The application of a phenomenological framework to assess user experience with museum technologies
Providing visitors with a valuable experience of the past has become a crucial mission for cultural
heritage institutions. The experience of the past is one where visitors understand the museum’s
communications about the meaning of artefacts and where visitors undertake an active role in
interpretation and reflection on the past. Several studies promote technologies as a good way for
museums to reenergize their relationships with their visitors. But even as some research has
concentrated more and more on visitor experiences, this work has neither particularly stressed on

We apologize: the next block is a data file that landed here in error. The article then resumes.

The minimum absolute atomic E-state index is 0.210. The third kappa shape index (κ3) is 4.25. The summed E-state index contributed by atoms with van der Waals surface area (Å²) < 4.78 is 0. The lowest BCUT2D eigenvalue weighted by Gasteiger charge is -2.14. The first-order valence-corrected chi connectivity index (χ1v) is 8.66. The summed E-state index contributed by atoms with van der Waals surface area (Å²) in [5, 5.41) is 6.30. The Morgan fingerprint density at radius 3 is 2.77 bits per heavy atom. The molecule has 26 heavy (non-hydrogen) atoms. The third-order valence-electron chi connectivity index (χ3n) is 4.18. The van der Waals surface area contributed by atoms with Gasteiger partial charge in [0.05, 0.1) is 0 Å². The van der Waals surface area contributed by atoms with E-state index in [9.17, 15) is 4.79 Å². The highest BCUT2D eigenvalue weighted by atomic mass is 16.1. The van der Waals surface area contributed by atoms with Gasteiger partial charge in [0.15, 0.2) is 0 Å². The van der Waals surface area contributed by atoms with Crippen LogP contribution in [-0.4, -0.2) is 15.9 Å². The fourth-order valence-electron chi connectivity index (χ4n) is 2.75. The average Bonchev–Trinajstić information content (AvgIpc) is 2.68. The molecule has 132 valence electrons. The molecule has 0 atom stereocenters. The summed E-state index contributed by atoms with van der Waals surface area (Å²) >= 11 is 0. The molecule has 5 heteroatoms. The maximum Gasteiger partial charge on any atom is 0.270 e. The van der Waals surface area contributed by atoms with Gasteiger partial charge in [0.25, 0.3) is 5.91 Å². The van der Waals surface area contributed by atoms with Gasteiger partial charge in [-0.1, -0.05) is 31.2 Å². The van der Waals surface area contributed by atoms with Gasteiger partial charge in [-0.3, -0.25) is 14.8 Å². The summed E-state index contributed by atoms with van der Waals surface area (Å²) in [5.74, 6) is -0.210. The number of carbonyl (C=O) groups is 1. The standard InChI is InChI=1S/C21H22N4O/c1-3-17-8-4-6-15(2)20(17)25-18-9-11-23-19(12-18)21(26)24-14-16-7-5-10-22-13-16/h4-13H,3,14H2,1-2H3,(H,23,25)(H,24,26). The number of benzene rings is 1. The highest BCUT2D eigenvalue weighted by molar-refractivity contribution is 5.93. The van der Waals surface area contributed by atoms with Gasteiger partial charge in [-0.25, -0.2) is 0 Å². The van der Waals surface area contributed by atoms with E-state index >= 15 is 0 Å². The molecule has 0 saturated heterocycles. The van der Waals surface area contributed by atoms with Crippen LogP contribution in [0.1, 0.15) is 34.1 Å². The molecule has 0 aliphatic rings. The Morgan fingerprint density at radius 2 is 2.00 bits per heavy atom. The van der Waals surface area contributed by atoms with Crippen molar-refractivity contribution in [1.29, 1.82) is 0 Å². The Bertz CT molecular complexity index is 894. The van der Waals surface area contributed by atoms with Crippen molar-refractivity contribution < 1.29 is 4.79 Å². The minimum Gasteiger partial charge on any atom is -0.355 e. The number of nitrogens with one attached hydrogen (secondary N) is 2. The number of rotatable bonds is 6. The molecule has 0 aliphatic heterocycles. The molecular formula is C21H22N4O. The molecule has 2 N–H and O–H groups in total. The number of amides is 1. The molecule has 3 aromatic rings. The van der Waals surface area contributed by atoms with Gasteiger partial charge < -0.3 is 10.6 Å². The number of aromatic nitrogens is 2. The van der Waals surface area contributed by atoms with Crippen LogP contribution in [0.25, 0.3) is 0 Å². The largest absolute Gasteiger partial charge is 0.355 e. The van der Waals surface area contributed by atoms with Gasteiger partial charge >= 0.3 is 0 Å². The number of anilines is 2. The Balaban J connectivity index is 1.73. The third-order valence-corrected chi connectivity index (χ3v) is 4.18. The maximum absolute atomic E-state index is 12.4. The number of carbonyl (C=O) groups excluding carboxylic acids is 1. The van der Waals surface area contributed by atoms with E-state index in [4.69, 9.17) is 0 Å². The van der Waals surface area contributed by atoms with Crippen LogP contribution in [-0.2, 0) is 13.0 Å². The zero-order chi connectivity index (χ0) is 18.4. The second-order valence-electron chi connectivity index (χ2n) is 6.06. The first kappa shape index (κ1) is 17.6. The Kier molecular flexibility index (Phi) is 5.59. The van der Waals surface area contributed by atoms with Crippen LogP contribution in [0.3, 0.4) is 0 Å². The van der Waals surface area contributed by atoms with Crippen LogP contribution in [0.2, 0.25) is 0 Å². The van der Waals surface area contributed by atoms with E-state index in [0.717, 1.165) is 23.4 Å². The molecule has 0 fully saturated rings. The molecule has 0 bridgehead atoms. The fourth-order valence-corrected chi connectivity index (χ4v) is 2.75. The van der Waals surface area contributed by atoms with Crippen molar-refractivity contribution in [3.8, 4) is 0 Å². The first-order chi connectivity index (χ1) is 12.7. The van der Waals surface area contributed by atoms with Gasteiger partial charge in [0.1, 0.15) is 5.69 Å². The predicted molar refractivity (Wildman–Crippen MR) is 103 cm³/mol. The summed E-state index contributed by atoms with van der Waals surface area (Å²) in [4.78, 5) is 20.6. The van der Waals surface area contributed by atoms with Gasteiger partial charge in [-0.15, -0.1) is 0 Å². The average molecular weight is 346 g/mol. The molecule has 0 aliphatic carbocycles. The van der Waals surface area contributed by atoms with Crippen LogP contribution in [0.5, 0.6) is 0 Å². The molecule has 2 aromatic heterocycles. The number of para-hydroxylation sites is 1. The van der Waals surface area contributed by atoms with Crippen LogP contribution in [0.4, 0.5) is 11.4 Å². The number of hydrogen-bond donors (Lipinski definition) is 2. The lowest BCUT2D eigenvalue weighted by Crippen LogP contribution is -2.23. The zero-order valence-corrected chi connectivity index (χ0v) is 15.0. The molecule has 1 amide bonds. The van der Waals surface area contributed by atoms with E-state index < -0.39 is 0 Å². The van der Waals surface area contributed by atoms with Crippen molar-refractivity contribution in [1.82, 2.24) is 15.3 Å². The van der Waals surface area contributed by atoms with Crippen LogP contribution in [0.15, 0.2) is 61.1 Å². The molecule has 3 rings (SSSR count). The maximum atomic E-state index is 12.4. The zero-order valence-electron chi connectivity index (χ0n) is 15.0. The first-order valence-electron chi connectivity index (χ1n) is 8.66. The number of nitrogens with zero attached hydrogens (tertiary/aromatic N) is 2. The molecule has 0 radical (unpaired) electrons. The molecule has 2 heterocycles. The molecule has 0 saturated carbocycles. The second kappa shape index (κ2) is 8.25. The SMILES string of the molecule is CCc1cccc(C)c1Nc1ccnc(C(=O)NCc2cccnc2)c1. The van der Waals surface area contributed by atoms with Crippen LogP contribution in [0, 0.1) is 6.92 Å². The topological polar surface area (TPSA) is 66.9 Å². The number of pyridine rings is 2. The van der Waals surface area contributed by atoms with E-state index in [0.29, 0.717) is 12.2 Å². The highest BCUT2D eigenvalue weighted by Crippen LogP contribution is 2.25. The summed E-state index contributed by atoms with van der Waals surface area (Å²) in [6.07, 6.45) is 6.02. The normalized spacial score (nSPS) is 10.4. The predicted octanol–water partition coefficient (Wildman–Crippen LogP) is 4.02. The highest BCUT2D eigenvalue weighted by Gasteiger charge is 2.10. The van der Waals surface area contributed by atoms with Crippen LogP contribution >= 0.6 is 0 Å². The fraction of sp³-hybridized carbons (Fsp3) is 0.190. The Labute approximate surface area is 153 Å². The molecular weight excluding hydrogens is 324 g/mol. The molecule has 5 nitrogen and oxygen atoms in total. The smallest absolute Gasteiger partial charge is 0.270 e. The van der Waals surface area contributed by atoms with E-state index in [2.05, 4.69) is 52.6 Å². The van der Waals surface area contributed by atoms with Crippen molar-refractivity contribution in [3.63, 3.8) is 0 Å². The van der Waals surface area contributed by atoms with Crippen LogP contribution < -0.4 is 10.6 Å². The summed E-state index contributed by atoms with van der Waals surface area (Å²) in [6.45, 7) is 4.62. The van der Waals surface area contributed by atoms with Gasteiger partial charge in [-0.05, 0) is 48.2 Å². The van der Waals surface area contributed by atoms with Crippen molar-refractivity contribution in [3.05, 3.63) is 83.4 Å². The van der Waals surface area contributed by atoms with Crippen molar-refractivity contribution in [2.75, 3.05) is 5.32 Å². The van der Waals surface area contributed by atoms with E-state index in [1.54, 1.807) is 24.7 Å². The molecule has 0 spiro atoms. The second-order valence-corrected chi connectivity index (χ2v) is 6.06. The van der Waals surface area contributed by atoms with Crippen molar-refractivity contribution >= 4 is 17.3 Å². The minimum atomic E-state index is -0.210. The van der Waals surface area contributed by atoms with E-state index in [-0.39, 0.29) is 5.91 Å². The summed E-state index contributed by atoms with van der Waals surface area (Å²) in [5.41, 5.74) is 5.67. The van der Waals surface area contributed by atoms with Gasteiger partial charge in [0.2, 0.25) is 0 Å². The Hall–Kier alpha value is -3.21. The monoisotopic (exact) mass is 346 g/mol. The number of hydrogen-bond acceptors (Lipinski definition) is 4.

visitors’ experience of the past nor on their evaluation of museum technologies with respect to their
potential for engendering a better experience of the past.
Monod and Klein (2005) elaborated a phenomenological framework with six criteria to evaluate IT
used in the cultural heritage. Since it has not been empirically “validated” yet, the objective of this
paper is to employ these criteria with samples of users of museum technologies and in the process
determine whether these criteria can be met by IT.
Our field study indicates that technologies available in museums positively contribute to an experience
of the past.
Pallud, Jessie, "The application of a phenomenological framework to assess user experience with museum technologies" (2009). ECIS 2009 Proceedings. 395.
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